YouTube Quick Capture and a Lesson Learned

Some years back, a number of our faculty began using the “quick capture” feature in YouTube. They loved it because it was so simple to use. Only a few clicks and you had your weekly welcome to class or a short review of muddy points or upcoming assignments. Usually done in the office, the backgrounds to the videos were bookshelves or posters. Sometimes they were done at home in a living room or office. Most were done on laptops or desktops.

However they were created and it was a great leap for us in adding faculty video to courses. It helped adding presence in some way. Especially that informal and quick “announcement” type of video. The only choice for them before that was to use Camtasia which involve more clicks and certainly a more difficult looking interface. When Jing came along we had some great screencaptures happening, but no smiles and batting eyelashes. Youtube quick capture was great for talking heads. And there is a use for that in online classes.

Two weeks ago YouTube discontinued quick capture and I have been looking for good alternatives. I’ll describe one still in YouTube here, but in a conversation a couple of days ago with a faculty I realized that the demise of quick capture could be a good thing. I’ll address that first.

“I can’t find quick capture, “ she said. I told her it had been discontinued and she had some options. She could use Camtasia and upload the videos to YouTube. She could use her phone and upload the videos to YouTube. She could use the built in video tool in Canvas. Or she could use the “Events” in YouTube as described below. Those were my best guesses as creating the talking head videos she had been using for a variety of purposes in her online classes.

A couple of days ago she came to my office pretty excited and told me how easy it was to use her phone to make the videos. That led into a great discussion about the benefits of using a phone over a laptop or desktop computer. We talked about making videos on hikes or in locations pertinent to class content. We talked about the ability to switch the camera from front and rear facing in narrating an experience and not creating a talking head video. The faculty I was speaking with teaches biology courses and does great work. Here is one of our agriculture faculty talking about compost. How much better is this than the same story begin told from an office?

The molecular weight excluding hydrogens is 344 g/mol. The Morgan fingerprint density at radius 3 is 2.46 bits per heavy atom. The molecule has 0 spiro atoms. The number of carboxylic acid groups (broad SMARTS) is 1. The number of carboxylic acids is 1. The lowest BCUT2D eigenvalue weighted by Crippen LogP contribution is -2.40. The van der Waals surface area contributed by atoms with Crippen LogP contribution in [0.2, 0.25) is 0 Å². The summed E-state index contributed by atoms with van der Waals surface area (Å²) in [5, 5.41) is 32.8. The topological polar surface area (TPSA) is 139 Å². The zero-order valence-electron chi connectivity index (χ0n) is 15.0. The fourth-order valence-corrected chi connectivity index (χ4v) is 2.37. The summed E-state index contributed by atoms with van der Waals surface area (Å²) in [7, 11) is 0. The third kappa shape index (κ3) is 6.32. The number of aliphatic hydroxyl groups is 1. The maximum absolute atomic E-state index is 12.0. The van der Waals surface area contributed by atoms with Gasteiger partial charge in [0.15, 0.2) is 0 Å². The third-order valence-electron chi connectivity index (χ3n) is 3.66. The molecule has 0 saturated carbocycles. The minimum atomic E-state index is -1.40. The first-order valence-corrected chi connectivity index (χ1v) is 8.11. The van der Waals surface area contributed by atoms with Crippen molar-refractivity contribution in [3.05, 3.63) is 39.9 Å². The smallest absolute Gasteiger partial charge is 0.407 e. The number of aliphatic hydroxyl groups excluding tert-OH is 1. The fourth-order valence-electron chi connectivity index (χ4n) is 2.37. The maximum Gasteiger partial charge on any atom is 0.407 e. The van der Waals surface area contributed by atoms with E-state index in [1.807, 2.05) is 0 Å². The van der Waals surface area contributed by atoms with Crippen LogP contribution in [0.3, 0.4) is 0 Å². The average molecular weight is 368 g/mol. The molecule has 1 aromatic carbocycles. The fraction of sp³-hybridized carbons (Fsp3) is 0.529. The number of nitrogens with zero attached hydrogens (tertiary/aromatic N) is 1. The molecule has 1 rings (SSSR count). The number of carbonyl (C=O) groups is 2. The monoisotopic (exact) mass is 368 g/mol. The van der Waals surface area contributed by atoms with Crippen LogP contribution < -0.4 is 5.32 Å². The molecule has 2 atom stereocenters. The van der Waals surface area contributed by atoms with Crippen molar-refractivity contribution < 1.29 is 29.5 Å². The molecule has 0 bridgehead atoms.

We started talking about how we use backgrounds intentionally as part of the story we are telling. In our department we use a green screen to make backgrounds reflect part of the story being told. Newscasters have images behind them. What is behind the speaker can tell part of the story too. It adds context. She left excited to intentionally create videos in places that added information or context to her words and expressions.

I see a lot of videos that are narrated powerpoints using Camtasia or Articulate with no video of the instructor. There are places for that type of content. There are those who might say that the background of a video is a distraction to “the content” being delivered. And then there is the whole technology story of being knowledgeable enough to make a video with a phone. Or even having a phone that will do it.

But I learned that we live in a time where we can create meaningful videos out there. Outside of our office. Out in the community. Talking with a professional in the field we are teaching. At a locations related to the content we are teaching. I think that helps promote the notion that learning can take place outside the classroom. Outside of an office. And I think we have kinda ignored that lately in education.

So here is the description of how to use YouTube events to create a talking head video. Once created, all the normal settings for a YouTube video apply and can be changed to meet your needs.

  1. Once logged in to YouTube, select “My Channel” on the far left.
  2. In the top center. select “Video Manager.”
  3. In the menu on the left, expand “LIve Streaming” and select “Events.”
  4. On far right, select “New Live Event.”
  5. Give video a name. By default it is set to start “now.”
  6. Click “Go Live Now” in upper right.
  7. It will open the Hangout window and take a moment to load the controls.
  8. Once loaded, click “Start Broadcast.”
  9. Start talking.

The recorded video will show up in your videos and you can edit the settings as with any video.
There must be another way to make videos quickly, but thus far, this is how I have done it.

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